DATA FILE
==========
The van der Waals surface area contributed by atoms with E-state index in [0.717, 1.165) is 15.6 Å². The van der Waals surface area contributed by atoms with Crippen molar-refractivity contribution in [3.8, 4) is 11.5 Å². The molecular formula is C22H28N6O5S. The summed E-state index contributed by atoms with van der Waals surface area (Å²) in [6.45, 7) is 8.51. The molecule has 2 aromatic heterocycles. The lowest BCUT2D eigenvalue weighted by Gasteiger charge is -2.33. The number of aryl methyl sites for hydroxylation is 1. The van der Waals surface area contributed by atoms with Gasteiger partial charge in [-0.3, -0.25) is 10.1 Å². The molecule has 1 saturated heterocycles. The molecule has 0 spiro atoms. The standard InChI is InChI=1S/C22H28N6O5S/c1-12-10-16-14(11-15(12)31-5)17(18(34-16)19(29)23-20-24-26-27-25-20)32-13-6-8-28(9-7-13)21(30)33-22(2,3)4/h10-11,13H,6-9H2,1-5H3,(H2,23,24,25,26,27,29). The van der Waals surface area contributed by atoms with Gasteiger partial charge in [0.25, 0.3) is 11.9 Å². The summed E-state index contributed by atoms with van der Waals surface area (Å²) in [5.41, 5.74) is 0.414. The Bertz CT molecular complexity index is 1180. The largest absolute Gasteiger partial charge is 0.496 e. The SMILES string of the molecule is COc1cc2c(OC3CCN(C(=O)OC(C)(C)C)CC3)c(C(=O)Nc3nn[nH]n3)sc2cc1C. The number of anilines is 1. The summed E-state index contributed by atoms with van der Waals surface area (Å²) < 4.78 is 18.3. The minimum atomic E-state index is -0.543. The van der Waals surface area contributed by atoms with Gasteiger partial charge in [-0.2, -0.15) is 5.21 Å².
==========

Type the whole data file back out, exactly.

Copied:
The van der Waals surface area contributed by atoms with E-state index in [0.717, 1.165) is 15.6 Å². The van der Waals surface area contributed by atoms with Crippen molar-refractivity contribution in [3.8, 4) is 11.5 Å². The molecular formula is C22H28N6O5S. The summed E-state index contributed by atoms with van der Waals surface area (Å²) in [6.45, 7) is 8.51. The molecule has 2 aromatic heterocycles. The lowest BCUT2D eigenvalue weighted by Gasteiger charge is -2.33. The number of aryl methyl sites for hydroxylation is 1. The van der Waals surface area contributed by atoms with Gasteiger partial charge in [-0.3, -0.25) is 10.1 Å². The molecule has 1 saturated heterocycles. The molecule has 0 spiro atoms. The standard InChI is InChI=1S/C22H28N6O5S/c1-12-10-16-14(11-15(12)31-5)17(18(34-16)19(29)23-20-24-26-27-25-20)32-13-6-8-28(9-7-13)21(30)33-22(2,3)4/h10-11,13H,6-9H2,1-5H3,(H2,23,24,25,26,27,29). The van der Waals surface area contributed by atoms with Gasteiger partial charge in [0.25, 0.3) is 11.9 Å². The summed E-state index contributed by atoms with van der Waals surface area (Å²) in [5.41, 5.74) is 0.414. The Bertz CT molecular complexity index is 1180. The largest absolute Gasteiger partial charge is 0.496 e. The SMILES string of the molecule is COc1cc2c(OC3CCN(C(=O)OC(C)(C)C)CC3)c(C(=O)Nc3nn[nH]n3)sc2cc1C. The number of anilines is 1. The summed E-state index contributed by atoms with van der Waals surface area (Å²) < 4.78 is 18.3. The minimum atomic E-state index is -0.543. The van der Waals surface area contributed by atoms with Gasteiger partial charge in [-0.2, -0.15) is 5.21 Å².